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title: 'The Day book. (Chicago, Ill.) 1911-1917, May 25, 1915, NOON EDITION, Image 19',
meta: 'News about Chronicling America - RSS Feed',
Image provided by: University of Illinois at Urbana-Champaign Library, Urbana, IL
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Carter grinned at Osborne and
shouted, but his words could not be
heard above the motor. Osborne
nodded and pointed toward the mon
oplane, whose outlines were now dis
tinctly discernible. He drove in on
it, and soon the great dove-like im
plement of war, with its waiting pilot
and observer, was within the mile.
Osborne applied the steering lever
hard, and the biplane shot up, the
taube also climbing. With terrific;
speed Osborne shot forward, expos
ing the whole flank of his machine.
The man in the taube fired. Osborne
heard the shots swish through the
biplane's wings; he saw Carter clap
his hand to his upper arm and draw
it away covered with blood. Carter
had been winged by the occupant of
the taube, which was already only a
speck in the distance.
Osborne wheeled and approached
the taube, which had also returned
upon its course. Carter looked back
and shouted. Osborne could just
make out the meaning of his words.
He was directing Osborne, to fly diag
onally across the front of the mono
plane, so that he could get in his
shots. Osborne made as if to do so;
but as the taube approached, threat
ening imminent destruction, he shot
to one side. Again the two vessels
passed broadside on. The accupant
of the taube was shielded by the me
tallic framework, while Carter's body
was entirely exposed. Plashes and
shots sprang from either weapon,
and once more the two ships were
drifting away from each other.
The look in Carter's eyes almost
unnerved Osborne. Twice he had at
tempted murder, and each time he
had been baffled. He thought of
Mary Lannlng. Once more the mad
fury mounted into his brain. As the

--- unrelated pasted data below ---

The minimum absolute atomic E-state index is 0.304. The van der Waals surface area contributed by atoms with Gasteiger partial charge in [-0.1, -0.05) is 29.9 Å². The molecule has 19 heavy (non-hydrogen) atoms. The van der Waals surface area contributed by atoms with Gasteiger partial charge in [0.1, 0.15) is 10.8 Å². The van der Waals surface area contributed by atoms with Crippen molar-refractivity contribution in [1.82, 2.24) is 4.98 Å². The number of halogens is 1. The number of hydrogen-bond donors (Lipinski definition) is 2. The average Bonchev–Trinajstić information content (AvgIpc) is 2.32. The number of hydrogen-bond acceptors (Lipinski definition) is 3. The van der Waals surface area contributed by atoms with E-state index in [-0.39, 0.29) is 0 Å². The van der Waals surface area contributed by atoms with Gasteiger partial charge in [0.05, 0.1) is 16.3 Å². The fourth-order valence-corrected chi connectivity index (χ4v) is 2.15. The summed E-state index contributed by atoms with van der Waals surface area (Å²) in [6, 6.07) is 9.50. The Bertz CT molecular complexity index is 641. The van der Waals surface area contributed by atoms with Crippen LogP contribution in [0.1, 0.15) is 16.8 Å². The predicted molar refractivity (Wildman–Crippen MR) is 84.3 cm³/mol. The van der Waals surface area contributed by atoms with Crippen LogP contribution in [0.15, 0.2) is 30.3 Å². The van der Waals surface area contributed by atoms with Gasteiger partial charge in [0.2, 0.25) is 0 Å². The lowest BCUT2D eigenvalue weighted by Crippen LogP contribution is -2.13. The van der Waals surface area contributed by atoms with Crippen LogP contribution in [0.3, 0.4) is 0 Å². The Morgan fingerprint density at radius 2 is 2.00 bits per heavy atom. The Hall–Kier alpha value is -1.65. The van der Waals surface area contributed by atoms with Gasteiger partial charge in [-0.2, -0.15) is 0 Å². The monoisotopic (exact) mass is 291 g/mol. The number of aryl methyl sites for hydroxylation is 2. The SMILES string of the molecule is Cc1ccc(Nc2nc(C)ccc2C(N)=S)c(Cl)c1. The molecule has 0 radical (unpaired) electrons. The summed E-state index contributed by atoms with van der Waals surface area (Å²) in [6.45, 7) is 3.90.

machines approached each other for
the third time, Osborne deliberately
steered so that Carter's entire body
was exposed to the fire of the Ger
This time there was no room for a
miss. Carter collapsed in a heap 1
I upon the chassis of tie biplane. Os-'
oorne looKea at tnen nuaauea,neap ay
front of him, and then, ignoring the
renewed challenge of the triumphant
German, shut off his motor and vol
In a little field the machine came
heavily to earth. Osborne sprang out1
and lifted his companion. The haej
in his heart has been succeeded by
remorse. It seemed incredible now3
that he was responsible for Carter's
Carter was breathing heavily. He
opened his eyes, looked up and smil
ed at Osborne.
"Give me the photograph in my'
pocket," he whispered.
Osborne pulled if out and placed it
in x Carter's hands. Carter studied it!
attentively then spoke again.
"Bend down," he wliispered. "t
want to tell you that I have wrong
ed you deeply. She loves you."
"What are you saying?" cried Os
borne wildly. 7
"She loves you," Carter muttered.
She did not know where you were., I
promised her to tell you. I didnjt
tell you because I loved her, Osborne.
I hoped she would forget you. -But
she wouldn't have-me. It was you all)
the time, old man. Forgive me."
His voice gathered strength. "Lis
ten," he went on. "I wanted to tejt
you some time. Today, when you
drove into the line of fire I I thought
you knew and were trying to kill me.
I deserved it"
"I did," shouted Osborne. "I didnt
know she loved me, though, and I
had seen her photograph fall from
your pocket I tried to murder you.
I was mad with jealousy. My blood
be on my own head."
He beat the air wildly with hs
hands and flung himself beside the
body of the wounded man, . striving
to staunch the wounds, frim which
the life-blood was ebbing away. Car
ter smiled faintly at him and gripped
his hand. Then he fell back, uncon
It was not until the surgeon begajt1
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